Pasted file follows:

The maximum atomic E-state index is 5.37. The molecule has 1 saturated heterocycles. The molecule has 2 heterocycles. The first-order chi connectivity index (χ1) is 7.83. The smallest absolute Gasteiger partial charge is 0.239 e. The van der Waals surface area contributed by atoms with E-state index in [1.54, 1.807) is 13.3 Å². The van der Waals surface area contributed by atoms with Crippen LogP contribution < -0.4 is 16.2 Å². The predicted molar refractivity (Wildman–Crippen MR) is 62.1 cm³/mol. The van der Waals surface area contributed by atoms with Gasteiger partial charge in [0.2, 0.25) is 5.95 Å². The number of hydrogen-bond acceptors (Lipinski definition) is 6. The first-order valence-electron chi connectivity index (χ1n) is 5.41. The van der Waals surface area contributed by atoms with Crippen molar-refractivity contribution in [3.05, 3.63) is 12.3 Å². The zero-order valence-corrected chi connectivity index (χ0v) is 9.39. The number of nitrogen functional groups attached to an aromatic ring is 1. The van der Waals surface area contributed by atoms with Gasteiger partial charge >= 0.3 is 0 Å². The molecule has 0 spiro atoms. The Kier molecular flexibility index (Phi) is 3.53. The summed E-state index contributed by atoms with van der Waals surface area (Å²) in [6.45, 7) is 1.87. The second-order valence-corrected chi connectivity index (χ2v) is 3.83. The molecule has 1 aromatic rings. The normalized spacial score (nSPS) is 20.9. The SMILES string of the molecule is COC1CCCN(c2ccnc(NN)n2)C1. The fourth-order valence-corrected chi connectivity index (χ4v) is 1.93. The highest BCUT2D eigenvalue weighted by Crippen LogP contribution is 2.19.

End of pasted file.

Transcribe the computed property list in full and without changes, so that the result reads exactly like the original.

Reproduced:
The maximum atomic E-state index is 5.37. The molecule has 1 saturated heterocycles. The molecule has 2 heterocycles. The first-order chi connectivity index (χ1) is 7.83. The smallest absolute Gasteiger partial charge is 0.239 e. The van der Waals surface area contributed by atoms with E-state index in [1.54, 1.807) is 13.3 Å². The van der Waals surface area contributed by atoms with Crippen LogP contribution < -0.4 is 16.2 Å². The predicted molar refractivity (Wildman–Crippen MR) is 62.1 cm³/mol. The van der Waals surface area contributed by atoms with Gasteiger partial charge in [0.2, 0.25) is 5.95 Å². The number of hydrogen-bond acceptors (Lipinski definition) is 6. The first-order valence-electron chi connectivity index (χ1n) is 5.41. The van der Waals surface area contributed by atoms with Crippen molar-refractivity contribution in [3.05, 3.63) is 12.3 Å². The zero-order valence-corrected chi connectivity index (χ0v) is 9.39. The number of nitrogen functional groups attached to an aromatic ring is 1. The van der Waals surface area contributed by atoms with Gasteiger partial charge >= 0.3 is 0 Å². The molecule has 0 spiro atoms. The Kier molecular flexibility index (Phi) is 3.53. The summed E-state index contributed by atoms with van der Waals surface area (Å²) in [6.45, 7) is 1.87. The second-order valence-corrected chi connectivity index (χ2v) is 3.83. The molecule has 1 aromatic rings. The normalized spacial score (nSPS) is 20.9. The SMILES string of the molecule is COC1CCCN(c2ccnc(NN)n2)C1. The fourth-order valence-corrected chi connectivity index (χ4v) is 1.93. The highest BCUT2D eigenvalue weighted by Crippen LogP contribution is 2.19.